Ethylene Oxide as a Biological Reactive Intermediate of Endogenous Origin

  • Margareta Törnqvist
Part of the Advances in Experimental Medicine and Biology book series (AEMB, volume 387)


Reactive intermediates can be monitored in vivo through their reaction products (adducts) with macromolecules. Sensitive methods, based on gas chromatography/mass spectrometry which permit structural identification and quantification, have been developed for the determination of adducts to hemoglobin (Hb). In studies of exposed animals, occupationally exposed workers and smokers a number of Hb adducts have been observed in unexposed control individuals. Methods for the determination of Hb adducts have, particularly through the use of tandem mass spectrometry, reached a sensitivity permitting studies of adducts from reactive intermediates due to “background exposure”. N-(2-Hydroxethyl)valine (HOEtVal) is one of the background Hb adducts observed. This adduct has been used as a model in studies of sources of background adducts and determinants of their levels.

From the rate of exhalation of ethene by humans and application of a pharmacokinetic model it was concluded that about 70% of the background HOEtVal in non-smokers originates from ethylene oxide (EO) as the metabolite of endogenously produced ethene. Contributions from ethene in urban air or environmental tobacco smoke are relatively small. Smoking of 2 cig./day approximately doubles the background. In twin studies it was shown that the variations in adduct level are partly due to hereditary factors and family traditions. Animal experiments demonstrate a role of intestinal flora and diet (unsaturated fatty acids, selenium), partly due to influences on metabolic rate. Furthermore, an interaction of dietary fat and intestinal flora is indicated.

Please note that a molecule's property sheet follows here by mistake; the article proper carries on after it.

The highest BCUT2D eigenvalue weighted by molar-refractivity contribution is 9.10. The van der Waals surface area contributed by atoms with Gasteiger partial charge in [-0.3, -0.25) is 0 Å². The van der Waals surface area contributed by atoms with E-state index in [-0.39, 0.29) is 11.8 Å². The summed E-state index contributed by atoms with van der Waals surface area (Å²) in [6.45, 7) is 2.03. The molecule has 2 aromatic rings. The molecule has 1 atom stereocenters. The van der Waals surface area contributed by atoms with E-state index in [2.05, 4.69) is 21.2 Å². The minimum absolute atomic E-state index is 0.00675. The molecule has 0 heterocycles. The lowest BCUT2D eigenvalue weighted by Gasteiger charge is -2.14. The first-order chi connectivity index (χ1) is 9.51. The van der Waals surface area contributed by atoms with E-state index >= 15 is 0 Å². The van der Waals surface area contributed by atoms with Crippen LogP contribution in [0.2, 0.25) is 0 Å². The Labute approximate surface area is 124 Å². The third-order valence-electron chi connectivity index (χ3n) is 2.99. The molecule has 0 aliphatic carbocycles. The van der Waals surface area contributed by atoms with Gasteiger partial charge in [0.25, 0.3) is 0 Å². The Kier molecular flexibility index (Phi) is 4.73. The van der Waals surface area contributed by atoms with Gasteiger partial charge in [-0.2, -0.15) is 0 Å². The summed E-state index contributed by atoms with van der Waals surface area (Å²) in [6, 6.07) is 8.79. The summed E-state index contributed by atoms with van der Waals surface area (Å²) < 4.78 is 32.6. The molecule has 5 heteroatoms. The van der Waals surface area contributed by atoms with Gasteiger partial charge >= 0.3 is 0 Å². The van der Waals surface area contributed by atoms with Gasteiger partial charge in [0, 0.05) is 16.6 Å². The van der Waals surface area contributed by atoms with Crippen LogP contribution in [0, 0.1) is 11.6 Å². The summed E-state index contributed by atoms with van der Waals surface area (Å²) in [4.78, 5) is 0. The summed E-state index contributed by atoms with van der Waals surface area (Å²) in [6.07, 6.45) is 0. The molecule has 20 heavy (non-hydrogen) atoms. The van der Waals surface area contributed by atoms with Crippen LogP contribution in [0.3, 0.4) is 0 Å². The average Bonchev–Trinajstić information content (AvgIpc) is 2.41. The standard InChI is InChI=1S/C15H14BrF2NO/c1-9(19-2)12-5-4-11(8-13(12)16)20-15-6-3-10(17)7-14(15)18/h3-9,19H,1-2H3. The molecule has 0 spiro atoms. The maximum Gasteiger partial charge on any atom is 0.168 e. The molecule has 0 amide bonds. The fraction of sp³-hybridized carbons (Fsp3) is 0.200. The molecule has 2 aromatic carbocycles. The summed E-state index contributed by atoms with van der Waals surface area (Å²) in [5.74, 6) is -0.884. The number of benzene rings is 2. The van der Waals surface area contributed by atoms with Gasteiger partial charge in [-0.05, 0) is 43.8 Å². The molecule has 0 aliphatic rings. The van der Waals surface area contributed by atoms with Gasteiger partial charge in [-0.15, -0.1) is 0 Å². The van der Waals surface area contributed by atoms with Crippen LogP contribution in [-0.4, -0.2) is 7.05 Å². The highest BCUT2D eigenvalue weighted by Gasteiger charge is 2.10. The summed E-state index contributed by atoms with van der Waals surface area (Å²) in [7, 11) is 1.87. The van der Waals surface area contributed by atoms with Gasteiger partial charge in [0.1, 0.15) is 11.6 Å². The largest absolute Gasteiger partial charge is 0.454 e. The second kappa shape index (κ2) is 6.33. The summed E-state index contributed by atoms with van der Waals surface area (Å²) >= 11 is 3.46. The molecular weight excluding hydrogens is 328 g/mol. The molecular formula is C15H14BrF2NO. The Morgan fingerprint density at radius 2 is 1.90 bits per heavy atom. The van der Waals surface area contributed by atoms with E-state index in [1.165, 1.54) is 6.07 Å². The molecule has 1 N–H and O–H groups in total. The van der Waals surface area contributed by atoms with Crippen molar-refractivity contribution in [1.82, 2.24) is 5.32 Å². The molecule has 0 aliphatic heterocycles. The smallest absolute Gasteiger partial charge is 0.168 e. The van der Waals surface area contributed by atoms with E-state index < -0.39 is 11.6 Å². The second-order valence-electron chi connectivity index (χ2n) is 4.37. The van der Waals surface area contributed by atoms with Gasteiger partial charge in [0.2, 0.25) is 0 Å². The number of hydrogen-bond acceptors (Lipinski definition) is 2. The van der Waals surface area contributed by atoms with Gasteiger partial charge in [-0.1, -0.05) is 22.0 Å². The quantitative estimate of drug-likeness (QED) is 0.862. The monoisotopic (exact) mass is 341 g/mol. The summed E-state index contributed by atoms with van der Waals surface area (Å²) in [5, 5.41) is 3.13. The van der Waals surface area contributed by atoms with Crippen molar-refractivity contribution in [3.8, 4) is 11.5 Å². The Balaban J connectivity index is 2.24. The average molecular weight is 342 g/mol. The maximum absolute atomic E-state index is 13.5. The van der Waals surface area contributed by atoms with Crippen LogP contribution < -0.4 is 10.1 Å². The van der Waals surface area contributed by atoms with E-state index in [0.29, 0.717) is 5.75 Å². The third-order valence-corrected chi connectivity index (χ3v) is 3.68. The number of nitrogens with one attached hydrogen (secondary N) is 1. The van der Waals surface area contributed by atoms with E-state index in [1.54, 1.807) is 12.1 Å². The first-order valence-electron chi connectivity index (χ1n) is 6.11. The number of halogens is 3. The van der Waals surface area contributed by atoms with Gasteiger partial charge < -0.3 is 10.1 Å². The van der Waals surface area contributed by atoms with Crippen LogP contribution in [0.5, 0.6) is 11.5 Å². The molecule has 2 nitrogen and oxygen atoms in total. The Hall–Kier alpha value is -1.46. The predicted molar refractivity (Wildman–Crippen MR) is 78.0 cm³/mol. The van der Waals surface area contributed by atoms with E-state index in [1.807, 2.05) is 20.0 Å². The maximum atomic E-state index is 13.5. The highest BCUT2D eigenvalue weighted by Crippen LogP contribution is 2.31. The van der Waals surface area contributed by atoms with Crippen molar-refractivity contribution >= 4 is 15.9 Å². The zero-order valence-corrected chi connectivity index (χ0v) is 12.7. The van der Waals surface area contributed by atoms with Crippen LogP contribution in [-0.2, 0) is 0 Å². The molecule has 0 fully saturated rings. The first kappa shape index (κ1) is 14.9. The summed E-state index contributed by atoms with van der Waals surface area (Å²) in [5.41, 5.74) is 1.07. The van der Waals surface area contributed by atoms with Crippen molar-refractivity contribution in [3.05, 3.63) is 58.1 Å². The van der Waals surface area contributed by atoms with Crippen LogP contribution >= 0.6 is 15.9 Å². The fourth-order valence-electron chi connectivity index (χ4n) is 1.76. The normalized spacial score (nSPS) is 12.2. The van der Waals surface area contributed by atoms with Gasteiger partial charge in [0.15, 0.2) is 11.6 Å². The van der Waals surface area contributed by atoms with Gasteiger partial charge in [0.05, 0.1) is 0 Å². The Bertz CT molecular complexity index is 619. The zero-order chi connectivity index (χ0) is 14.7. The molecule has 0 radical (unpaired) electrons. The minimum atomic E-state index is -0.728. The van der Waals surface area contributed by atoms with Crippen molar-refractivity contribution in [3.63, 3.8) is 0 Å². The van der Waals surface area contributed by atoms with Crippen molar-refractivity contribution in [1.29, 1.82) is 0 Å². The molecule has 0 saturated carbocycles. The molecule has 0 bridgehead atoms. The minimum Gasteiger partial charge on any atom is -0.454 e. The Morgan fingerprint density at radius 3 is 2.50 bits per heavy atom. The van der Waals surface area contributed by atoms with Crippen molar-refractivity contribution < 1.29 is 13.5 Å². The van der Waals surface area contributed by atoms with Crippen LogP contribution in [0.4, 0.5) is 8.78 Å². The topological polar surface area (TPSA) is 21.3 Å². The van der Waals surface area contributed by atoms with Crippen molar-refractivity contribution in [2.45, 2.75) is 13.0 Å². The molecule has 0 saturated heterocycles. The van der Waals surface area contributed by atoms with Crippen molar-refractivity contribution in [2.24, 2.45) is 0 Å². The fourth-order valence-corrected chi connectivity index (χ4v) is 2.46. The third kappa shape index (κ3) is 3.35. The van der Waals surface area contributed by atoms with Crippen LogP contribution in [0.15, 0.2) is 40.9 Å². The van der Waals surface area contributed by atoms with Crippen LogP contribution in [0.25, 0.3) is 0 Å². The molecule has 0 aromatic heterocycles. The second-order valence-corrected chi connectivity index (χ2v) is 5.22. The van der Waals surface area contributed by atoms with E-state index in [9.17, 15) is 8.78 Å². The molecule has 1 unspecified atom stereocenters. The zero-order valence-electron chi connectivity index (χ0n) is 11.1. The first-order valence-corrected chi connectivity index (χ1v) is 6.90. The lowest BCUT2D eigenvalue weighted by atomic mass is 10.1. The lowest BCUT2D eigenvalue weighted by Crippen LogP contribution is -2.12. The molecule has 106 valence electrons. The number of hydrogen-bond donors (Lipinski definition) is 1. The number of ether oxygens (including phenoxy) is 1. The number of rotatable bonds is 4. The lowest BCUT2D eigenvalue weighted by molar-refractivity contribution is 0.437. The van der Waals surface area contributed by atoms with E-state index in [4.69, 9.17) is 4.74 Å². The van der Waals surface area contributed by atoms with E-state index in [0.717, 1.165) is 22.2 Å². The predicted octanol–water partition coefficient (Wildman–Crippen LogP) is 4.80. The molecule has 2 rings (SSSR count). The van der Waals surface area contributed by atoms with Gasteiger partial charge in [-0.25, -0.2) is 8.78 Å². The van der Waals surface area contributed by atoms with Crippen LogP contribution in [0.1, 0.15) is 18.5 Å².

From the adduct levels measured and knowledge of the identity of the causative reactive intermediate and of the rate constant for adduct formation, the dose of the reactive intermediate could be calculated. The associated cancer risk could then be estimated through the radiation-dose equivalence of the chemical dose determined in mutation experiments in vitro and application of the cancer risk coefficient for radiation. The risk contribution from the endogenous production of EO has been estimated by this approach to be of approximately the same magnitude as the risk due to background radiation.


Ethylene Oxide Environmental Tobacco Smoke Intestinal Flora Annual Dose Adduct Level 
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Copyright information

© Springer Science+Business Media New York 1996

Authors and Affiliations

  • Margareta Törnqvist
    • 1
  1. 1.Department of Environmental ChemistryStockholm UniversityStockholmSweden

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